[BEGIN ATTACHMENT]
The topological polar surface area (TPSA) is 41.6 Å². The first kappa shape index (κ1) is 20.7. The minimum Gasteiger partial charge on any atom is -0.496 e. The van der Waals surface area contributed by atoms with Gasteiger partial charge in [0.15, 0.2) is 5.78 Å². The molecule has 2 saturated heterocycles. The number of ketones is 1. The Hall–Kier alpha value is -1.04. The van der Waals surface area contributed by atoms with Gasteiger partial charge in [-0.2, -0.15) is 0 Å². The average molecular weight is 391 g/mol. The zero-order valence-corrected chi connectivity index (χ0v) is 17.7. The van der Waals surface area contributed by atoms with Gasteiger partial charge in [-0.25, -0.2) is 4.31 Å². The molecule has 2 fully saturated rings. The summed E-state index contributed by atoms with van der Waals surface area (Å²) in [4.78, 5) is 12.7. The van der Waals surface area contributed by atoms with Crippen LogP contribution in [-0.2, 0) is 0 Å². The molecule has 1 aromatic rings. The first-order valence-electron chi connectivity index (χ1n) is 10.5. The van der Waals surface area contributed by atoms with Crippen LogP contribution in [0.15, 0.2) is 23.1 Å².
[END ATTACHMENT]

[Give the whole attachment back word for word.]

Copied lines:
The topological polar surface area (TPSA) is 41.6 Å². The first kappa shape index (κ1) is 20.7. The minimum Gasteiger partial charge on any atom is -0.496 e. The van der Waals surface area contributed by atoms with Gasteiger partial charge in [0.15, 0.2) is 5.78 Å². The molecule has 2 saturated heterocycles. The number of ketones is 1. The Hall–Kier alpha value is -1.04. The van der Waals surface area contributed by atoms with Gasteiger partial charge in [-0.2, -0.15) is 0 Å². The average molecular weight is 391 g/mol. The zero-order valence-corrected chi connectivity index (χ0v) is 17.7. The van der Waals surface area contributed by atoms with Gasteiger partial charge in [-0.25, -0.2) is 4.31 Å². The molecule has 2 fully saturated rings. The summed E-state index contributed by atoms with van der Waals surface area (Å²) in [4.78, 5) is 12.7. The van der Waals surface area contributed by atoms with Crippen LogP contribution in [-0.2, 0) is 0 Å². The molecule has 1 aromatic rings. The first-order valence-electron chi connectivity index (χ1n) is 10.5. The van der Waals surface area contributed by atoms with Crippen LogP contribution in [0.15, 0.2) is 23.1 Å².